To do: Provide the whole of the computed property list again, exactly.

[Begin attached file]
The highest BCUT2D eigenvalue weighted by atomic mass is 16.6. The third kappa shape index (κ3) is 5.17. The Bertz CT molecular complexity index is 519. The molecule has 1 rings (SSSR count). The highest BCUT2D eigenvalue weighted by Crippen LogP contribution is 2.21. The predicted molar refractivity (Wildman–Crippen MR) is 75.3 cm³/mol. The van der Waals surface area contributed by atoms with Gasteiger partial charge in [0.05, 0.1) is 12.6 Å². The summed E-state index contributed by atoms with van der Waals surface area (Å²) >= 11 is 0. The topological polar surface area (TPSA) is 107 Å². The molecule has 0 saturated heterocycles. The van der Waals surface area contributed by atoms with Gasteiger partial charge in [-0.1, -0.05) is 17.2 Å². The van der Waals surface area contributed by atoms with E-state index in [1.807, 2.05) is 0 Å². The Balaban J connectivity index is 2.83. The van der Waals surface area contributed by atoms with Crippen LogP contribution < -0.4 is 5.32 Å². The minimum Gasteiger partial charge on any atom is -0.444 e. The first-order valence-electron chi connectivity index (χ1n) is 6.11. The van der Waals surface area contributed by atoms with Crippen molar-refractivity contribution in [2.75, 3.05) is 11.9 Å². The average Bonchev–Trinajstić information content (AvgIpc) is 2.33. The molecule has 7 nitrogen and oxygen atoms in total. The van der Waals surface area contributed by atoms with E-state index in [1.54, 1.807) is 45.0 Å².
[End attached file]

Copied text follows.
The highest BCUT2D eigenvalue weighted by atomic mass is 16.6. The third kappa shape index (κ3) is 5.17. The Bertz CT molecular complexity index is 519. The molecule has 1 rings (SSSR count). The highest BCUT2D eigenvalue weighted by Crippen LogP contribution is 2.21. The predicted molar refractivity (Wildman–Crippen MR) is 75.3 cm³/mol. The van der Waals surface area contributed by atoms with Gasteiger partial charge in [0.05, 0.1) is 12.6 Å². The summed E-state index contributed by atoms with van der Waals surface area (Å²) >= 11 is 0. The topological polar surface area (TPSA) is 107 Å². The molecule has 0 saturated heterocycles. The van der Waals surface area contributed by atoms with Gasteiger partial charge in [-0.1, -0.05) is 17.2 Å². The van der Waals surface area contributed by atoms with E-state index in [1.807, 2.05) is 0 Å². The Balaban J connectivity index is 2.83. The van der Waals surface area contributed by atoms with Crippen LogP contribution < -0.4 is 5.32 Å². The minimum Gasteiger partial charge on any atom is -0.444 e. The first-order valence-electron chi connectivity index (χ1n) is 6.11. The van der Waals surface area contributed by atoms with Crippen molar-refractivity contribution in [2.75, 3.05) is 11.9 Å². The average Bonchev–Trinajstić information content (AvgIpc) is 2.33. The molecule has 7 nitrogen and oxygen atoms in total. The van der Waals surface area contributed by atoms with E-state index in [1.54, 1.807) is 45.0 Å².